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    Peral Submarine of 1888

    david f
    david f
    AMS Treasurer


    Posts : 2403
    Join date : 2010-11-10
    Age : 73
    Location : Cumbria

    Peral Submarine of  1888 Empty Peral Submarine of 1888

    Post  david f Mon May 06, 2024 11:16 am

    The Peral Submarine. (1888)

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    Introduction.
    The idea for this model started on a Mediterranean cruise we were on in November 2023.
    Cartagena (the name is derived from Carthage - yes, its  origins go back that far)  is a handsome Spanish city which also  happens to  be a Naval  base with an excellent Naval museum and this well preserved original submarine. The city and the Spanish people are still clearly and rightly proud of this sub.  These photos were taken during my visit.

    The Peral was perhaps the first successful fully electric battery-powered submarine. She was built by the Spanish engineer and Naval Officer Isaac Peral for the Spanish Navy. She had one torpedo tube (and two torpedoes) and an air regeneration system. Her hull shape, propeller, periscope, torpedo launcher and cruciform external controls cleverly anticipated later designs. Her underwater speed was 3 knots .
    With fully charged batteries, she was the fastest submarine then built, with underwater performance  that matched those of First World War subs (except for range). In June 1890, Peral's submarine launched a torpedo while submerged. It was also the first submarine to incorporate a fully reliable underwater navigation system.
    However, despite the support of the Spanish Queen Regent Maria Cristina, conservatives in the Spanish naval establishment terminated the project after two years of successful tests.

    I liked the look of the Peral submarine for the purposes of making a model:
    - clean lines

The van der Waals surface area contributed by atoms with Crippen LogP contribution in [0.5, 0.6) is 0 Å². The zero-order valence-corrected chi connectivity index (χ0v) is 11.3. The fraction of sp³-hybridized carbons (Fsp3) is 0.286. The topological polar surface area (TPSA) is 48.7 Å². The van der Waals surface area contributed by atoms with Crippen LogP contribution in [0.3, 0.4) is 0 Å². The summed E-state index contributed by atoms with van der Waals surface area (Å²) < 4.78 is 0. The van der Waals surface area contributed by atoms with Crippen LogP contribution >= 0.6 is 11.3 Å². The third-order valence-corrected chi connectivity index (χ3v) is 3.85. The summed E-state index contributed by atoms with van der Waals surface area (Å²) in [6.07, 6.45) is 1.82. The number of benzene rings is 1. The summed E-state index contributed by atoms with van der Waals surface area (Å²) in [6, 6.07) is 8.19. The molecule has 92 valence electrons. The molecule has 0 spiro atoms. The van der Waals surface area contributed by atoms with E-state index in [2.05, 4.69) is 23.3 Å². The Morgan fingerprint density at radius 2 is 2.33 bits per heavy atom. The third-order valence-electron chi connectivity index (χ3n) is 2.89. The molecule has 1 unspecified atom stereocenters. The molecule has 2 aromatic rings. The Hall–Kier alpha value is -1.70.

- not much in the way of deck fittings to get knocked off.
    - a cylindrical centre section which would be simple to reproduce and would have a useful internal volume.
    - twin props were interesting and could give flexibility in use.
    - hull sections with a lot of symmetry about them - easier to make using a  3d approach.

    For the model itself, I had the following design principles:
    - needs to fit on the back seat of a car. No longer than my magic figure of 42 inches!
    - easy to open up. A bayonet ring is my favourite.
    - really simple electronics but using a Lipo battery and a single brushless motor.
    - preferably able to work as a dynamic diver to make it simple. (I have always been impressed by the late John Wrennall and his Graupner Shark.)
    - there would be space for a small piston tank, if it was found to be necessary.
    - it would be my first attempt to make a hull using a 3d printer. I only have a very simple Tronxy X1 printer which uses PLA filament but I have used it successfully for several years to produce smaller  items such as deck fittings.

    Research

    The first step was to obtain any books on the topic. I already knew that not much was available but fortunately the Museum bookshop had this useful book. (I had to brush up my Spanish!)

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    There is quite a lot online (including the very good Wikipedia article) also rather surprisingly this 3d design which was  good for the overall design but not much use for the hull. (My small printer made it better to design and print hull sections and stick them together with Cyano.

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    Construction
    The next  couple of  photos shows the heart of  the model - the brushless motor, 3 to 1 reduction (approx) toothed belt drive and the (99-87mm ) Bayonet Lock Ring from Alexander Engel KG.